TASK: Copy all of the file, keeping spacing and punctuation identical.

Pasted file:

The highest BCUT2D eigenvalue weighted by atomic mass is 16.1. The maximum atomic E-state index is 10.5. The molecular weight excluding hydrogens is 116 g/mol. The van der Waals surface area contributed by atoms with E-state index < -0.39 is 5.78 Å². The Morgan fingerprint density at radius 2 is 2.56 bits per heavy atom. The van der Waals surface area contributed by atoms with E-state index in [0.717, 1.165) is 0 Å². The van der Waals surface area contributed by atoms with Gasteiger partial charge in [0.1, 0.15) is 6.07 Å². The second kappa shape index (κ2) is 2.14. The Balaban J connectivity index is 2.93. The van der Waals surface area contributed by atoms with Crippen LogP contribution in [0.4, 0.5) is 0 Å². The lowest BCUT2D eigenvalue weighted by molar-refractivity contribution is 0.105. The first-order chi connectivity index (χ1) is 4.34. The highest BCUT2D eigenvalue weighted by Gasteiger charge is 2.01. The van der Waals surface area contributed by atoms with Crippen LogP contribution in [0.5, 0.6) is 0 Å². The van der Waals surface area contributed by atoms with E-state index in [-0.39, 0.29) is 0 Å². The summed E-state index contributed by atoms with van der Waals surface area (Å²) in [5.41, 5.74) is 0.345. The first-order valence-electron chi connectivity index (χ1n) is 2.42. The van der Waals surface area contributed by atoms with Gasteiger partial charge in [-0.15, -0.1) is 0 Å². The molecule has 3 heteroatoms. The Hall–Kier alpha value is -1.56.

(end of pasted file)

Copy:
The highest BCUT2D eigenvalue weighted by atomic mass is 16.1. The maximum atomic E-state index is 10.5. The molecular weight excluding hydrogens is 116 g/mol. The van der Waals surface area contributed by atoms with E-state index < -0.39 is 5.78 Å². The Morgan fingerprint density at radius 2 is 2.56 bits per heavy atom. The van der Waals surface area contributed by atoms with E-state index in [0.717, 1.165) is 0 Å². The van der Waals surface area contributed by atoms with Gasteiger partial charge in [0.1, 0.15) is 6.07 Å². The second kappa shape index (κ2) is 2.14. The Balaban J connectivity index is 2.93. The van der Waals surface area contributed by atoms with Crippen LogP contribution in [0.4, 0.5) is 0 Å². The lowest BCUT2D eigenvalue weighted by molar-refractivity contribution is 0.105. The first-order chi connectivity index (χ1) is 4.34. The highest BCUT2D eigenvalue weighted by Gasteiger charge is 2.01. The van der Waals surface area contributed by atoms with Crippen LogP contribution in [0.5, 0.6) is 0 Å². The van der Waals surface area contributed by atoms with E-state index in [-0.39, 0.29) is 0 Å². The summed E-state index contributed by atoms with van der Waals surface area (Å²) in [5.41, 5.74) is 0.345. The first-order valence-electron chi connectivity index (χ1n) is 2.42. The van der Waals surface area contributed by atoms with Gasteiger partial charge in [-0.15, -0.1) is 0 Å². The molecule has 3 heteroatoms. The Hall–Kier alpha value is -1.56.